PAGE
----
International Journal on Advanced Science, Engineering and Information Technology, Vol. 11 (2021) No. 2, pages: 623-632, DOI:10.18517/ijaseit.11.2.12973

Using Phylogeny Approach on Ethnobotanical Bioprospecting for Leading Antimalarial Plant-Based Drug Discovery

Desy Liana, Kanchana Rungsihirunrat

Abstract

Ethnobotanical-directed bioprospecting has made a significant contribution to modern drug discoveries. However, merely relying on this approach may spend more expenditure, time-consuming, and lead exhaustive laboratory testing due to the tremendous data of medicinal plants used and the occurrence of placebo effect during traditional medical treatment. Combining the phylogeny approach with ethnobotanical bioprospecting may become new prospective tools to lead the plant-based drug discovery, including antimalaria. This study aimed to map the ethnomedicinal plants used by various indigenous cultures to investigate the clustered pattern of its antimalarial properties for future bioprospecting. The Internal Transcribed Spacer (ITS) region sequences of selected 280 medicinal plants taxa obtained from NCBI (National Center for Biotechnology Information) were aligned by MUSCLE multiple sequences alignments. They were further analyzed using the Maximum Likelihood Phylogenetic Test by MEGA X software to construct the phylogenetic tree. Our research revealed that the medicinal plant taxa for malaria treatment was clumped in several families, including Apocynaceae, Euphorbiaceae, Rubiaceae, Rutaceae, Fabaceae were strongly clumped along with plants used for fever in the Asteraceae family. Interestingly, our finding showed that these plants were clumped in the sub-family of antimalarial producing species, the Asteroidea. Furthermore, the strongly clumping pattern was also shown in the tribe Heliantheae alliance of this sub-family. This finding supports the predictive power of phylogeny for future bioprospecting to select the candidate taxa to lead the drug discovery.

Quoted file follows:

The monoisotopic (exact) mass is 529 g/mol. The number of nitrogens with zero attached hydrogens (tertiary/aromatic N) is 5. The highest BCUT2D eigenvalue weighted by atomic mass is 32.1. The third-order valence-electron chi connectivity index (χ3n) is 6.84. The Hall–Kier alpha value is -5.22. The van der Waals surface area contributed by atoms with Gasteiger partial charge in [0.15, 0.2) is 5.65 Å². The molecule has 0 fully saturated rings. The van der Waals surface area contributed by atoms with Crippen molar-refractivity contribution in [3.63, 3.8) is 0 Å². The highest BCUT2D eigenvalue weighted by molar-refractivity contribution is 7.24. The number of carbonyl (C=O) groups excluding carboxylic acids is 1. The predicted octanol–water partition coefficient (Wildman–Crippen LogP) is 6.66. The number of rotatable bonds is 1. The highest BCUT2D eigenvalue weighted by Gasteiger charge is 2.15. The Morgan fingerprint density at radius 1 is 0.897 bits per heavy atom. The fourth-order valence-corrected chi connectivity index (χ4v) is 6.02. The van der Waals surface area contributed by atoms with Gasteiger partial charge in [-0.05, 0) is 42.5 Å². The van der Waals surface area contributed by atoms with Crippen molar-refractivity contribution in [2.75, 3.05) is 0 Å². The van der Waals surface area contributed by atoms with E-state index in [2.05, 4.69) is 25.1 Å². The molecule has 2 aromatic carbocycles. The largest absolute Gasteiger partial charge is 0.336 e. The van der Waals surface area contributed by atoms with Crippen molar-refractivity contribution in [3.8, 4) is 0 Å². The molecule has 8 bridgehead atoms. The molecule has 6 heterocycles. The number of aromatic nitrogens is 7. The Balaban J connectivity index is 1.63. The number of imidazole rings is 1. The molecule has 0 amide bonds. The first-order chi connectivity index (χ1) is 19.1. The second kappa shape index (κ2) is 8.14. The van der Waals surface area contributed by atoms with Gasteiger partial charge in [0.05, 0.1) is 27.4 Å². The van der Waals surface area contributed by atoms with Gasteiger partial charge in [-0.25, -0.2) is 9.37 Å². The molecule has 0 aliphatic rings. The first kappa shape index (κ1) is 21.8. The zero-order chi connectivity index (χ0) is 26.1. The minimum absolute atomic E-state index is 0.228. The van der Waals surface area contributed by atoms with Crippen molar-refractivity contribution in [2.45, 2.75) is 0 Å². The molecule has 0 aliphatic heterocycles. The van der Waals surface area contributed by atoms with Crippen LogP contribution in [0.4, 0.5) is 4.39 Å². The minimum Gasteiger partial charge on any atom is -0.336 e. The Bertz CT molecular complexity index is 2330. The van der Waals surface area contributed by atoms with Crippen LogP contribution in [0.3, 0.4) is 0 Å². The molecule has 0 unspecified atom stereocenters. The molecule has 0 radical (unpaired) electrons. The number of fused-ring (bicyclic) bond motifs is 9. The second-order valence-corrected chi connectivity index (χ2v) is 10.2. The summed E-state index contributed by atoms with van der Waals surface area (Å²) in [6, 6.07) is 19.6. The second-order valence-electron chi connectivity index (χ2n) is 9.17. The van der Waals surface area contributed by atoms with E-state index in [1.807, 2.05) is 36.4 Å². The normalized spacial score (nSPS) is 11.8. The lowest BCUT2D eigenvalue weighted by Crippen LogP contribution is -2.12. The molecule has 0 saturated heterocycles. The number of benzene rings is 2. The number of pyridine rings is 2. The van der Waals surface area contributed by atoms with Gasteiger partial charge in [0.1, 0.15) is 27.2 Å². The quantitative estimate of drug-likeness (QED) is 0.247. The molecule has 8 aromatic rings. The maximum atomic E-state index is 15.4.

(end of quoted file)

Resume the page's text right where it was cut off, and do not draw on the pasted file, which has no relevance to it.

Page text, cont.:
Keywords:

Phylogeny; bioprospecting; ethnomedicinal plants; malaria; drug discovery.

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